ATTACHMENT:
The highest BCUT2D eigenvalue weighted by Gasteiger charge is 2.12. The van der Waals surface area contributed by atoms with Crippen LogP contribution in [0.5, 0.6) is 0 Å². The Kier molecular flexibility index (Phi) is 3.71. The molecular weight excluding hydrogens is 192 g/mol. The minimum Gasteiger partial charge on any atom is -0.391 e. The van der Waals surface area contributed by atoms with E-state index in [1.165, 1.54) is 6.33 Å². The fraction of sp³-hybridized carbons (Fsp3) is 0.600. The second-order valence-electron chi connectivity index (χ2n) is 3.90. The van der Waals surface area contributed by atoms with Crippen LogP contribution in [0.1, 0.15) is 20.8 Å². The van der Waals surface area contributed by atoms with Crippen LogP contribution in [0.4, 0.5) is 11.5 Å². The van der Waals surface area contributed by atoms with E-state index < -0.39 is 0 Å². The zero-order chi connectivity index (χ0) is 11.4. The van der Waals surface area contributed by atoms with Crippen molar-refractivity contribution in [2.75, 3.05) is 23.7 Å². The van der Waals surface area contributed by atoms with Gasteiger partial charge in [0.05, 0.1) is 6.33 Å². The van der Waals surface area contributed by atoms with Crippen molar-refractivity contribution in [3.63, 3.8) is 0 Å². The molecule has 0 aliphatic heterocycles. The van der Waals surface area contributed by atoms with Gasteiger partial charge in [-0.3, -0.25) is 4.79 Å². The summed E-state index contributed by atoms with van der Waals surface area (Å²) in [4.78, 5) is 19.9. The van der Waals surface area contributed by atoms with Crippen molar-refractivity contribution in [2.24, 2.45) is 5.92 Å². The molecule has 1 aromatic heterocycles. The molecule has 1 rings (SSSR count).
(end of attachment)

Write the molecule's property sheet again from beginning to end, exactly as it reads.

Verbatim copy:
The highest BCUT2D eigenvalue weighted by Gasteiger charge is 2.12. The van der Waals surface area contributed by atoms with Crippen LogP contribution in [0.5, 0.6) is 0 Å². The Kier molecular flexibility index (Phi) is 3.71. The molecular weight excluding hydrogens is 192 g/mol. The minimum Gasteiger partial charge on any atom is -0.391 e. The van der Waals surface area contributed by atoms with E-state index in [1.165, 1.54) is 6.33 Å². The fraction of sp³-hybridized carbons (Fsp3) is 0.600. The second-order valence-electron chi connectivity index (χ2n) is 3.90. The van der Waals surface area contributed by atoms with Crippen LogP contribution in [0.1, 0.15) is 20.8 Å². The van der Waals surface area contributed by atoms with Crippen LogP contribution in [0.4, 0.5) is 11.5 Å². The van der Waals surface area contributed by atoms with E-state index < -0.39 is 0 Å². The zero-order chi connectivity index (χ0) is 11.4. The van der Waals surface area contributed by atoms with Crippen molar-refractivity contribution in [2.75, 3.05) is 23.7 Å². The van der Waals surface area contributed by atoms with Gasteiger partial charge in [0.05, 0.1) is 6.33 Å². The van der Waals surface area contributed by atoms with Crippen molar-refractivity contribution in [3.63, 3.8) is 0 Å². The molecule has 0 aliphatic heterocycles. The van der Waals surface area contributed by atoms with Gasteiger partial charge in [-0.3, -0.25) is 4.79 Å². The summed E-state index contributed by atoms with van der Waals surface area (Å²) in [4.78, 5) is 19.9. The van der Waals surface area contributed by atoms with Crippen molar-refractivity contribution in [2.24, 2.45) is 5.92 Å². The molecule has 1 aromatic heterocycles. The molecule has 1 rings (SSSR count).